Objectif Lune acquires PrintSoft

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Jul 1, 2011

After exactly six difficult years and investing over $30 million (Australian dollars) to push hybrid mail solutions, PrintSoft’s owner, Australia Post, has decided to end its involvement. On July 1st, 2011, it sold its software division PrintSoft, which it acquired on the same day in 2005, to the Canadian variable data software provider Objectif Lune.

By doing so, Australia Post shows the world that hybrid mail has not become its saviour in its battle against declining mail volumes. Hybrid mail, the concept of digitizing physical mail at its inception and printing it out as close to the recipient as possible (usually overseas), is in theory very interesting for organisations that operate in global supply chains. By actively helping its customers to save on distribution costs, Australia Post would capture at least some of the revenues that would have been otherwise lost if mail is sent completely electronically.

Nevertheless, the flaw in the concept is that it assumes that a significant reduction in physical distribution cost is enough motivation for companies to keep sending printed mail. Well…here’s the crux. It’s not. All evidence is pointing in the opposite direction: away from print altogether, steadily heading to electronic presentment with innovative services attached to it such as the variety of digital mailbox services that are ramping up.

In Australia Post’s defence, this wasn’t really clear six years ago, and diversifying the business brings on additional risks. You can’t blame them for trying, but what they failed to do was to provide strategic direction and position the business for growth. Where leading companies in the transactional VDP field showed double digit annual growth rates, even during the recession, PrintSoft could not capitalize and posted a 35% decline in revenues in 2009-2010. Although no financial details have been made available about the deal, we can assume Objectif Lune got PrintSoft for a bargain.

For PrintSoft, its employees and longstanding customers, Objectif Lune is a more natural fit as an owner than Australia Post. It understands the variable data printing market, has been part of it since 1993, and as a privately-owned, independent software vendor, it can define its own strategy.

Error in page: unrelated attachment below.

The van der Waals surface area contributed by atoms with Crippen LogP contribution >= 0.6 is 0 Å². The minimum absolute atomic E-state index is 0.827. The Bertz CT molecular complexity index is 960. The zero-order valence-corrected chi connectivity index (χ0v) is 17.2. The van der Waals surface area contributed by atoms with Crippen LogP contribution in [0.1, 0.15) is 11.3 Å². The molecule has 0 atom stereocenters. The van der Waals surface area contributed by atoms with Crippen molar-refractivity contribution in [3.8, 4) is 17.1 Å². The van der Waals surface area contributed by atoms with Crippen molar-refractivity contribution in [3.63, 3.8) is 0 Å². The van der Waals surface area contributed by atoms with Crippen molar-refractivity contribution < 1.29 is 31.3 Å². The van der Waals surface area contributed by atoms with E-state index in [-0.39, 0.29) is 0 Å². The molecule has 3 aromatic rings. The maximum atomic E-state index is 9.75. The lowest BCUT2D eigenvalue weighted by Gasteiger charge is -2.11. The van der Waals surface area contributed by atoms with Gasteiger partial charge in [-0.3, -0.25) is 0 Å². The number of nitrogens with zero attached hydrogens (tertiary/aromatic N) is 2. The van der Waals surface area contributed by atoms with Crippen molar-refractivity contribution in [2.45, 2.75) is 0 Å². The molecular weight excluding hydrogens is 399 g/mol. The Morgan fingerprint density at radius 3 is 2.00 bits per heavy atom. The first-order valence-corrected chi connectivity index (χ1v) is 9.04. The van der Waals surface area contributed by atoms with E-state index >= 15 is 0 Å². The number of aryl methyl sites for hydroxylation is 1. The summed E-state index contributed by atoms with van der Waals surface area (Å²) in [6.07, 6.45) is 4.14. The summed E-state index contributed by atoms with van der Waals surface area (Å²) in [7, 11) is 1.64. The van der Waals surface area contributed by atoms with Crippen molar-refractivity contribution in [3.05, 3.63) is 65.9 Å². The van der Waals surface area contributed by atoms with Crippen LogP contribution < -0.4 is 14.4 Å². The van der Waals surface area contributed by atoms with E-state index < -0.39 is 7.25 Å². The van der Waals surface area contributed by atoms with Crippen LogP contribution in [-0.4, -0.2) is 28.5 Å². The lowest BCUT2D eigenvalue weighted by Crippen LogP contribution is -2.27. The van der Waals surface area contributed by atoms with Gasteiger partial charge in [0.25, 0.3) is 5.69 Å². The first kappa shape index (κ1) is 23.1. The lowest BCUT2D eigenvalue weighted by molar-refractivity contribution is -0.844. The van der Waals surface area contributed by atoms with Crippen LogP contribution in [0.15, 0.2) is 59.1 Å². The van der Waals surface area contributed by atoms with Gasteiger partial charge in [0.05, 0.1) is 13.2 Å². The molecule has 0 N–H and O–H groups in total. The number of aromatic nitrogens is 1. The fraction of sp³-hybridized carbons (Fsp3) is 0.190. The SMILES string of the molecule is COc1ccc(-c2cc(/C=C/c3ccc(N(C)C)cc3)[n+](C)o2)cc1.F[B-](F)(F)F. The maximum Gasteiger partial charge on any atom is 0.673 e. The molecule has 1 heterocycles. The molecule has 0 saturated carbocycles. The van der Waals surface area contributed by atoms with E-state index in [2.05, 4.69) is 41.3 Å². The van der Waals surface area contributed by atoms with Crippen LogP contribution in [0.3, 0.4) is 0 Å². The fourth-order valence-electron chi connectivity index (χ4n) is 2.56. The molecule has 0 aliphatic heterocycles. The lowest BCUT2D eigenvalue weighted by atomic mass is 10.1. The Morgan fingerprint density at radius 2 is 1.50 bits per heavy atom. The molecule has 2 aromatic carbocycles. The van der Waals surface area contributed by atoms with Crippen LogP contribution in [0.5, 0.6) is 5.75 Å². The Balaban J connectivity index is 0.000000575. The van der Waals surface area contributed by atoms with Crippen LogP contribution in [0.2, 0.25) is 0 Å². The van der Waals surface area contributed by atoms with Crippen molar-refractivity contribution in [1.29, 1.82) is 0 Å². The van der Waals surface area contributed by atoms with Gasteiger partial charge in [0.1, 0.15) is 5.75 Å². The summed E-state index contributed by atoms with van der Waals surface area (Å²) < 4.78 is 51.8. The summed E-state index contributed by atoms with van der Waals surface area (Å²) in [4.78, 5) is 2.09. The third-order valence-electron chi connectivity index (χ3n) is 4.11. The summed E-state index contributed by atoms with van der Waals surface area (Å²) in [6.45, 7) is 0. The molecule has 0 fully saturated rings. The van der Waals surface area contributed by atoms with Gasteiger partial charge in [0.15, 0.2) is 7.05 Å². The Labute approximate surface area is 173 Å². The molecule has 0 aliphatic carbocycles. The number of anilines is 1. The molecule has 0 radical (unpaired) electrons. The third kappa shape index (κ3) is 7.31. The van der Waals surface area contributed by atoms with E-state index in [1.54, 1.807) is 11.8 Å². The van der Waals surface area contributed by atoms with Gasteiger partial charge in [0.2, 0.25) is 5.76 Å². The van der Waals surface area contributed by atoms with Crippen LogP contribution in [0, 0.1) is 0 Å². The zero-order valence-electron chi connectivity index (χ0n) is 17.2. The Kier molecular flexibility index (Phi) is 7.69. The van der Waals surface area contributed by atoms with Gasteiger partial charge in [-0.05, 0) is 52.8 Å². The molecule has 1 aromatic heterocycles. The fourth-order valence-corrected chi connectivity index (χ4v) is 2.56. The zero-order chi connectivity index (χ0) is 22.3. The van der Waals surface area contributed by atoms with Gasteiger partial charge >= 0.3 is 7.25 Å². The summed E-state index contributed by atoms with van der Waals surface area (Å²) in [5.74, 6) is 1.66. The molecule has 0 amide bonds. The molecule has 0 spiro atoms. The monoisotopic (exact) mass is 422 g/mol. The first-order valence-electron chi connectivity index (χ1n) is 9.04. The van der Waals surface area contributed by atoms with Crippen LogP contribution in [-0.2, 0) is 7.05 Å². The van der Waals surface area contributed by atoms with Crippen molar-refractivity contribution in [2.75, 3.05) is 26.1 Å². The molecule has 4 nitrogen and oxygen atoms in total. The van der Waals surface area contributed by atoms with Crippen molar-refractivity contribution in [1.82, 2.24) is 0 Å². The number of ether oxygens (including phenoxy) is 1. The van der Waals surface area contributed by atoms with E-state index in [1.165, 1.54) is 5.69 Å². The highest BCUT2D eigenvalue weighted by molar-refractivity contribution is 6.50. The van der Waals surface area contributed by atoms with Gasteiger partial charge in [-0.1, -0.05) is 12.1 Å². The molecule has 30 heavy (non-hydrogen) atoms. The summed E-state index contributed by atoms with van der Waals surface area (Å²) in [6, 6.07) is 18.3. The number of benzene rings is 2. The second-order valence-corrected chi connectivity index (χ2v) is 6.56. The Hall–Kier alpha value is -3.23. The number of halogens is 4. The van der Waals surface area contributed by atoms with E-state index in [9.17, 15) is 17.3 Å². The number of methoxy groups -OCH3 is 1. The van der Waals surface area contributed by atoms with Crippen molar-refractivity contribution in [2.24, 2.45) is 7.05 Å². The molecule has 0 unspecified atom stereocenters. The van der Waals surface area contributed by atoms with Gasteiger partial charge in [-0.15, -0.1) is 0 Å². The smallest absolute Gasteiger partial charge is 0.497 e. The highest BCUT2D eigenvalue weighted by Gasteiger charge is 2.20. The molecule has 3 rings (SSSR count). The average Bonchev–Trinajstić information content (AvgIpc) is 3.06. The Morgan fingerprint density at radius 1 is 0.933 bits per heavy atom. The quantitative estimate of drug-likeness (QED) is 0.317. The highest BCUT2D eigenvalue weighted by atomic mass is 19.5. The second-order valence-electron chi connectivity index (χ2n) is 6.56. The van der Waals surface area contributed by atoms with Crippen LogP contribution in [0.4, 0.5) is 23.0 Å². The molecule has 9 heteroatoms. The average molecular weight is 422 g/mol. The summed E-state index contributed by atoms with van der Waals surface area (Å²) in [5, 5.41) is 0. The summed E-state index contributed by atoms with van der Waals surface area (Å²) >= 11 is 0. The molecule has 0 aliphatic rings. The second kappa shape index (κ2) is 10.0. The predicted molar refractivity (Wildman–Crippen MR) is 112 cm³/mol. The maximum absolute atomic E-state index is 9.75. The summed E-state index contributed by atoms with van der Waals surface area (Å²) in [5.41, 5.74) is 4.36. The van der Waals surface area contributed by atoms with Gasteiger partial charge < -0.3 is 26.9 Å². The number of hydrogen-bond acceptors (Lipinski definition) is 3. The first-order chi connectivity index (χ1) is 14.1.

With PReS, PrintSoft’s flagship product, Objectif Lune gains access to technology that allows it to start playing a bigger role in service bureaus and data centers. On the front-end side, PrintSoft brings correspondence system technology, while on the back-end it provides Objectif Lune with the much-needed AFP/IPDS capability. With PlanetPress’ strong orientation on PostScript, Objectif Lune now has, in theory, all components of a very complete variable data print portfolio. The challenge for them will be to turn this into an integrated product portfolio, perhaps in the vein of Customer Communications Management, and explain what benefits they will bring over competitors like Elixir, GMC, Sefas, and many more.

On the graphic arts side, PrintSoft’s Newleaf and Objectif Lune’s PrintShop Mail are quite complimentary. We can expect Objectif Lune to phase out Newleaf and bring those, mostly German, customers over to PrintShop Mail. Update (July 29th): Objectif Lune has said it will keep Newleaf for the foreseeable future because it has certain capabilities that PrintShop Mail lacks, such as AFP/IPDS output.

The PrintSoft acquisition is the next one in a market that has seen many acquisitions over the last decade. Most recent ones include Metavante by financial services provider Fidelity National Information Services in 2009 and StreamServe by OpenText in 2010. PrintSoft will now become part of Objectif Lune that is getting increasingly more scale by its sixth acquisition in eight years time.

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